As a gastric bypass patient, I have an increased sensitivity to sugar.  Too much sugar, which in my case, is more than a small candy bar or a few bites of a piece of cake during one sitting  can cause “dumping syndrome” which affects me in the following manner: cold sweats, a racing heart, which can cause speech impediments, headaches, nausea and in some cases, diarrhea.  In general, you feel like crap for a couple of hours and on every occasion, you say to yourself, “that piece of cake or candy bar wasn’t worth it”.  That’s how it affects me ten and a half years post surgery.  It is much more severe immediately following and shortly after surgery. 

 

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Eating After Surgery

by Nick Mirrione
Nick Mirrione
Nick Mirrione is the co-author of the book, Who Is This Guy? The story of a 500
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on Saturday, 01 October 2011
General Food Discussions 0 Comments

I am ten and a half years post surgery and I  still stay completely away from any and all fried foods. I also do not eat donuts or other bakery products unless they are homemade (low fat) and I know exactly what is in them ( no trans fats ) and what the calories are. I try to avoid processed sugars (candy and cakes) and I never drink my calories ( juices or soda). However I will drink juice if I juice it myself in my Juiceman.I will juice the fruits and vegetables that I don't like to eat but I know are good for me such as beets, blueberries, strawberries, parsley, broccoli stems and melons. I stay away from cream sauce of any kind. I limit my intake of pasta because for some reason it sits real heavy in my stomach and bothers me. I avoid white bread in any form (sliced,English muffin, bagel) and white pasta and sugar free beverages because they all trigger cravings for more of the same.  So I choose to stay away from them whenever possible. I eat red meat on a very limited basis and I almost never eat deli meats.

I do eat a lot of egg whites, canned tuna,fat free dairy ( cottage cheese, sliced cheese, milk ).  I eat baked chicken, baked or broiled white fish, turkey burgers and meatloaf, broiled scallops. I choose Beefstake lite Rye bread when I have bread and I eat a fair amount of bran and wheat based cereal. I eat baked sweet potato or baked sweet potato fries, and I eat yukon gold potato, mashed , with skim milk and fat free butter as well as fat free cheddar cheese for flavor. And lots of fruits and vegetables.

At some point in the near future I will post under a section called Eating Plan, what my 13 week eating plan is for the 13 weeks that began two days ago. Not that I expect anyone to follow my plan, but to hopefully subscribe to the concept that a plan is a very important element to success and you will design your own plan for eating within a time frame that works for you.

0 votes

Overwhelming Task

by Nick Mirrione
Nick Mirrione
Nick Mirrione is the co-author of the book, Who Is This Guy? The story of a 500
User is currently offline
on Wednesday, 21 September 2011
General Food Discussions 0 Comments

When I weighed 456 pounds, getting to a normal weight seemed like a an impossible task. I figured that if i wanted to lose 260 pounds and i did it at a safe, healthy pace of two pounds a week it would take me 130 weeks or two and a half years. Did I have what it would take to stay focused that long? It didn't really take that long, because I was able to stay 100% focused. I did it in 17 and 1/2 months, 76 weeks, for an average loss of 3.42 pounds per week. I started out, of course, with some big weeks of 5 to 6 pounds and eventually settled into a groove of a steady loss of about 2 to 2 and 1/2 pounds per week. The primary problem with previous attempts was that, for one reason or another , I could never sustain the program I was on for more than a few weeks or even months at a time. I was always looking at the long term goal (that's the way I am wired) and it was so overwhelming and difficult and I lacked the mental toughness to bring it to the finish line.My solution to that problem was to shorten up the goals. I break my goals into 13 week periods. The 13 weeks works for me but you may find that that is still too long for you,but the point is that you need to find a plan that works and the components of the plan should include a specific written set of goals, a time frame with a start date and an end date, an eating plan and an exercise plan. We will talk more about these different components in future posts and of course I invite comments, questions and feedback that could help me, you and other readers.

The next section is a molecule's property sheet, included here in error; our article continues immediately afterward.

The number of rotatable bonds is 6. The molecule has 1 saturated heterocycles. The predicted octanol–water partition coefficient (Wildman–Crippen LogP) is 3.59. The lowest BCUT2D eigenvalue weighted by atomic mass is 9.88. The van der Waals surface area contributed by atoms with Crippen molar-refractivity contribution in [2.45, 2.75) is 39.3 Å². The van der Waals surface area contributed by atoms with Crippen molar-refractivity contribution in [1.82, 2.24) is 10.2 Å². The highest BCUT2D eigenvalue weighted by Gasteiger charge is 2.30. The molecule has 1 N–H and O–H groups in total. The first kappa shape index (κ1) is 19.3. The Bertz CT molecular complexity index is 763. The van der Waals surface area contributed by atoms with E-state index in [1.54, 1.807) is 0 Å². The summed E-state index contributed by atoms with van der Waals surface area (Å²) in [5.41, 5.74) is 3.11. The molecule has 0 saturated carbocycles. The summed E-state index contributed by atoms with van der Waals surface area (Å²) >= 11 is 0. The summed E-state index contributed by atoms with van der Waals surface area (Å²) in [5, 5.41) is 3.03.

0 votes

Managing Your Life So That You Can live Your Life

by Nick Mirrione
Nick Mirrione
Nick Mirrione is the co-author of the book, Who Is This Guy? The story of a 500
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on Wednesday, 21 September 2011
General Food Discussions 0 Comments

I never really feel like I am in control of my life or out of danger of falling off the wagon and returning to my old bad habits. The key for me is to stay totally focused on whatever compulsive behavior will consume my efforts and prevent me from overeating. I've also learned to recognize the patterns that lead to loss of control and I have so much respect for their power and strength that I no longer take them lightly but instead react right away. It's a full time job. I am a lot of work and I drive myself crazy because as I was out of control with my eating I am now out of control with my management of my intake, my exercise and my chronicling of everything related thereto. I divide my life into 13 week segments. So four times a year I write a new exercise program and a new eating plan. These go together with a set of goals for that segment which may include loosing a few pounds or gaining a few pounds by adding muscle or maintaining weight while loosing an inch on my waist. Whatever it is i feel it is easier to accomplish a goal if you have one. One of my problems is my inability or should I say extreme difficulty in making adjustments to my plans. I will normally build in as many as six cheat days into my 13 week eating plan, so that if an event comes up and my eating plan will be altered, then I have provided for that. If however my exercise routine is upset I can have great difficulty making the adjustment. I don't handle disruption to my routines very well, although I am better now than I used to be. For those of you who can relate to this unusual behavior, please share. For those who are not in this place yet, stay tuned and feel free  to jump in with questions.

3 votes

Stopping The Lifestyle Train Wreck Before It's Too Late

by Nick Mirrione
Nick Mirrione
Nick Mirrione is the co-author of the book, Who Is This Guy? The story of a 500
User is currently offline
on Tuesday, 20 September 2011
General Food Discussions 2 Comments

Hello, my name is Nick Mirrione and I am a foodaholic with compulsive self destructive behavior which to some looks like obsessive compulsive disorder.

1 vote